Today's post is written by Lou Bustamante. Lou is a contributor to publications including the SF Chronicle, SF Weekly and Wine & Spirits.
If the popularization of craft cocktails has a negative side effect it’s that it has set our expectations for a good cocktail pretty high. We want a great cocktail EVERYWHERE we go; not just the high end bars. The baseline even for a decent cocktail is not what it used to be. Just go into any airport or hotel bar and watch them make you a $20 cocktail with sweet and sour mix and we'll hear the wrath of your anger on Facebook (although admit it: you love doing it).
For the most part we drink a lot better than we used to, in a lot more places, but we still want better drinks everywhere, and we want them fast.
The response to that demand has been to batch up cocktails, and initially punch was a natural segue, with daily punch specials showing up at bars around San Francisco like Alembic. Now punch is getting even faster. Trick Dog serves a trio of large format bottled cocktails including a Kingston Punch and Buttermilk Punch as a way to get drinks into the hands of groups even faster.
At Novela, Alex Smith and Kate Bolton serve up punch from kegs, with a rotating selection available by the pitcher, glass, or flight. This system smartly scales to get drinks into the hands of large parties or individuals, but Smith also finds that they improve over time with the flavors of ingredients like oleo saccharum marrying together.
Batching Portions of the Drink
While punch is a great solution for speed, not every bar can have bowls or kegs of punch, but building in speed by eliminating a few steps is possible with partial premixing. At many of the bars he has consulted and works at (like Goose & Gander, BUILD Pizzeria in Berkeley, and Hi-Lo BBQ), Scott Beattie has set up systems where everything but juices gets premixed in larger batches, then bottled and accessed from the well. For Beattie there are many advantages: it allows for a kind of precision with bitters and modifiers that simply aren’t possible on a smaller scale, provides incredibly consistent drinks no matter which bartender makes them, and allows the bar to serve a large number of cocktails easily.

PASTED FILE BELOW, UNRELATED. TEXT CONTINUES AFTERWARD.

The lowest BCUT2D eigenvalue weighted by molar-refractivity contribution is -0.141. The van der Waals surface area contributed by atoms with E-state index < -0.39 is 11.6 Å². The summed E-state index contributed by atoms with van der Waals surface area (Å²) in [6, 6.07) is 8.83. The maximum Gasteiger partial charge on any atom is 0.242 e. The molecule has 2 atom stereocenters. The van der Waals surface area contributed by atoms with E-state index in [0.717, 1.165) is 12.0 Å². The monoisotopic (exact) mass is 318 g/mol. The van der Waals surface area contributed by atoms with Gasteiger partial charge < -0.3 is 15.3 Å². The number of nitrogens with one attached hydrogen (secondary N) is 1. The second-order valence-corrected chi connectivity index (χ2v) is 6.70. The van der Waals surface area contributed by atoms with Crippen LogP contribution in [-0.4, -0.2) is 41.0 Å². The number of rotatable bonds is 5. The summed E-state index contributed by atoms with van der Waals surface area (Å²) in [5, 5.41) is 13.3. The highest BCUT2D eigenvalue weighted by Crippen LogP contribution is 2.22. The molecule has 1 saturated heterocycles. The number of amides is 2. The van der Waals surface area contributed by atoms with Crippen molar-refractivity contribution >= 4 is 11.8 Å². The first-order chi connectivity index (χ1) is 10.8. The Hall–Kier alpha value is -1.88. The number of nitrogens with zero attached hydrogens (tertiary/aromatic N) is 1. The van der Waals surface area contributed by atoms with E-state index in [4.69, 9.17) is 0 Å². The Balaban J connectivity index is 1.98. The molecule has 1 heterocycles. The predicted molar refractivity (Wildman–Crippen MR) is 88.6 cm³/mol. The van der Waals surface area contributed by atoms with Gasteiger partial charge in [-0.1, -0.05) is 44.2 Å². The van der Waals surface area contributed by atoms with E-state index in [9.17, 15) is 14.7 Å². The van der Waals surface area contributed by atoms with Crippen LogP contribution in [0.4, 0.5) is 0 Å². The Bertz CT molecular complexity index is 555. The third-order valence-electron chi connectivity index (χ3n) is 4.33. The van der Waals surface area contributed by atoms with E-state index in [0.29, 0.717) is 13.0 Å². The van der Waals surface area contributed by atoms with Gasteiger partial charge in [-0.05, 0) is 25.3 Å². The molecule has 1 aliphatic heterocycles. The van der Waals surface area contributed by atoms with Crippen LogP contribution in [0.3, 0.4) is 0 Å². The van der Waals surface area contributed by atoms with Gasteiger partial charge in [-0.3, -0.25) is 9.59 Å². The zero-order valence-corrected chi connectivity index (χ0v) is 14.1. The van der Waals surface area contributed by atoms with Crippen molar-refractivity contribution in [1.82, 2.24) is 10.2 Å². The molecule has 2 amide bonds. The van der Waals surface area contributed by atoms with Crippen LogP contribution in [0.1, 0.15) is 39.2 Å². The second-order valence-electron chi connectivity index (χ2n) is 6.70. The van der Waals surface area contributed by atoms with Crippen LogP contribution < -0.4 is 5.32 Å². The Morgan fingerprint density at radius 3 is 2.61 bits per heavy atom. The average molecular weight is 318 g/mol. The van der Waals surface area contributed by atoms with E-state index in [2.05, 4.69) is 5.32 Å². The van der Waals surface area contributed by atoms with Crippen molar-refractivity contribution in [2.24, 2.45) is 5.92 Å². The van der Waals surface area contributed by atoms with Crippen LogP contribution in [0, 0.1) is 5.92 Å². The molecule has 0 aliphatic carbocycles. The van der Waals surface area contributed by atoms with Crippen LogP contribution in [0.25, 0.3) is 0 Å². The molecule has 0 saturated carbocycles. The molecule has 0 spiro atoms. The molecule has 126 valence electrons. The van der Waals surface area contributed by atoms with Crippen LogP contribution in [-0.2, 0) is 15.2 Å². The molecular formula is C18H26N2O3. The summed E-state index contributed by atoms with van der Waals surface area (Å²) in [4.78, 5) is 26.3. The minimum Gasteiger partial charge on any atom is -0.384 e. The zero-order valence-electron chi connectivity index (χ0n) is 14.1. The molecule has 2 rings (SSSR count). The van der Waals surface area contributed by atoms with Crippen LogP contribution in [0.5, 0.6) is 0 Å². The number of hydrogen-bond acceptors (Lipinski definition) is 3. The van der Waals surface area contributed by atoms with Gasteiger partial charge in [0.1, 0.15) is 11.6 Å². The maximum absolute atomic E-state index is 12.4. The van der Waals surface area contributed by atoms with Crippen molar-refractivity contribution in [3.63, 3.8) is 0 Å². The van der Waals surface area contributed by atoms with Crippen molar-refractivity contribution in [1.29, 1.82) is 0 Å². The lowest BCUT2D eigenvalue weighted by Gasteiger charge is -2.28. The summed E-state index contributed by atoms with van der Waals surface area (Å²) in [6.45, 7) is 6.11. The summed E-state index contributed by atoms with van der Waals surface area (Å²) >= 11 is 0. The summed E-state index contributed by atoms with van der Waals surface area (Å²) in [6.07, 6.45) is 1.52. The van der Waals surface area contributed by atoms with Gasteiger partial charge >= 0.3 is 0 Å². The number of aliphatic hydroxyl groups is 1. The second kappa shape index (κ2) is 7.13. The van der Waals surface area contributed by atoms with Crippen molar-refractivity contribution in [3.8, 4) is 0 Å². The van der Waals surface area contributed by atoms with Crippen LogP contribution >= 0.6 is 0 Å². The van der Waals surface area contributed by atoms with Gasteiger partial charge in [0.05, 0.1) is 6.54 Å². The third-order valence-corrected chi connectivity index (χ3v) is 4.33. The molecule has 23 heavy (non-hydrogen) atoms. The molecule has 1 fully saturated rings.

His method is to devise recipes in metric units to simplify scaling up, then list the formula for how much juice to add clearly marked on the bottle.
Working in a similar fashion, Dan Chavez Stahl and Lucien Sankey of Rickhouse pre-batch most of the drinks on the one-sheet speed menu, which helps them focus more attention with customersf and on the massive backbar selection of spirits.
Trick Dog deviates from the latter in that they only prebatch the spirits in their menu drinks—no sweeteners or bitters go in the bottle. For Morgan Schick, who helps run the bar, the main reasons for not including bitters or sweeteners in the batches goes beyond the ability to further customize each drink. Schick believes the bitters settle and become less aromatic in batches, but also thinks that doing too much ahead takes away from the show. The dashing and measuring out of several bottles instead of just one for Trick Dog is the right amount of compromise: it shaves time off your customer’s wait for a drink, but still gives them a show and a sense of effort and that alone can make a drink taste better.